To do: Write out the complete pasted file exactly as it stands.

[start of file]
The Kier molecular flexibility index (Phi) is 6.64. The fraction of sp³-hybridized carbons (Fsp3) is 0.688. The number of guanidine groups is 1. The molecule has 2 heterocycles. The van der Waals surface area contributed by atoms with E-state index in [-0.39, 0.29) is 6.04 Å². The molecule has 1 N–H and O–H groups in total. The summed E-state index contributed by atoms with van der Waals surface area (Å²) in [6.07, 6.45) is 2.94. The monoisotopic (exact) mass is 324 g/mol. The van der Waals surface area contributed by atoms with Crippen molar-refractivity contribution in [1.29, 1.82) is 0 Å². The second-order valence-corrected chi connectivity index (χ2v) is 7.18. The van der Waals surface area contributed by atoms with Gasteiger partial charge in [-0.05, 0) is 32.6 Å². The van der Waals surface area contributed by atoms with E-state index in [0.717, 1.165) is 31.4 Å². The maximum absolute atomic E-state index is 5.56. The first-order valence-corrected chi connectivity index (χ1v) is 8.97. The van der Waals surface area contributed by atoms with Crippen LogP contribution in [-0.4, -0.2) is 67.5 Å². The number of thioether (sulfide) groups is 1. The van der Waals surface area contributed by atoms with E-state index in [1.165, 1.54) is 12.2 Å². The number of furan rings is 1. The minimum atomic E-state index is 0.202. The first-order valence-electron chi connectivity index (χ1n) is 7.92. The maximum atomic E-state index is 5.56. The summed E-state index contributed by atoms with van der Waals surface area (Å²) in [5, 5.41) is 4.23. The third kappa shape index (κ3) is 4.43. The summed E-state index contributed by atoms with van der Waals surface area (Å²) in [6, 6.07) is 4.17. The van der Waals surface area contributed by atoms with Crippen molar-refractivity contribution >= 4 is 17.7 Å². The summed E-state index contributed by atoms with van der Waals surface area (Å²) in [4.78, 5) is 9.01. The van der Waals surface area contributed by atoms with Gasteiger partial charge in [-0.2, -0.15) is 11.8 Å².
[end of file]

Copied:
The Kier molecular flexibility index (Phi) is 6.64. The fraction of sp³-hybridized carbons (Fsp3) is 0.688. The number of guanidine groups is 1. The molecule has 2 heterocycles. The van der Waals surface area contributed by atoms with E-state index in [-0.39, 0.29) is 6.04 Å². The molecule has 1 N–H and O–H groups in total. The summed E-state index contributed by atoms with van der Waals surface area (Å²) in [6.07, 6.45) is 2.94. The monoisotopic (exact) mass is 324 g/mol. The van der Waals surface area contributed by atoms with Crippen molar-refractivity contribution in [1.29, 1.82) is 0 Å². The second-order valence-corrected chi connectivity index (χ2v) is 7.18. The van der Waals surface area contributed by atoms with Gasteiger partial charge in [-0.05, 0) is 32.6 Å². The van der Waals surface area contributed by atoms with E-state index in [0.717, 1.165) is 31.4 Å². The maximum absolute atomic E-state index is 5.56. The first-order valence-corrected chi connectivity index (χ1v) is 8.97. The van der Waals surface area contributed by atoms with Crippen LogP contribution in [-0.4, -0.2) is 67.5 Å². The number of thioether (sulfide) groups is 1. The van der Waals surface area contributed by atoms with E-state index in [1.165, 1.54) is 12.2 Å². The number of furan rings is 1. The minimum atomic E-state index is 0.202. The first-order valence-electron chi connectivity index (χ1n) is 7.92. The maximum atomic E-state index is 5.56. The summed E-state index contributed by atoms with van der Waals surface area (Å²) in [5, 5.41) is 4.23. The third kappa shape index (κ3) is 4.43. The summed E-state index contributed by atoms with van der Waals surface area (Å²) in [6, 6.07) is 4.17. The van der Waals surface area contributed by atoms with Crippen molar-refractivity contribution >= 4 is 17.7 Å². The summed E-state index contributed by atoms with van der Waals surface area (Å²) in [4.78, 5) is 9.01. The van der Waals surface area contributed by atoms with Gasteiger partial charge in [-0.2, -0.15) is 11.8 Å².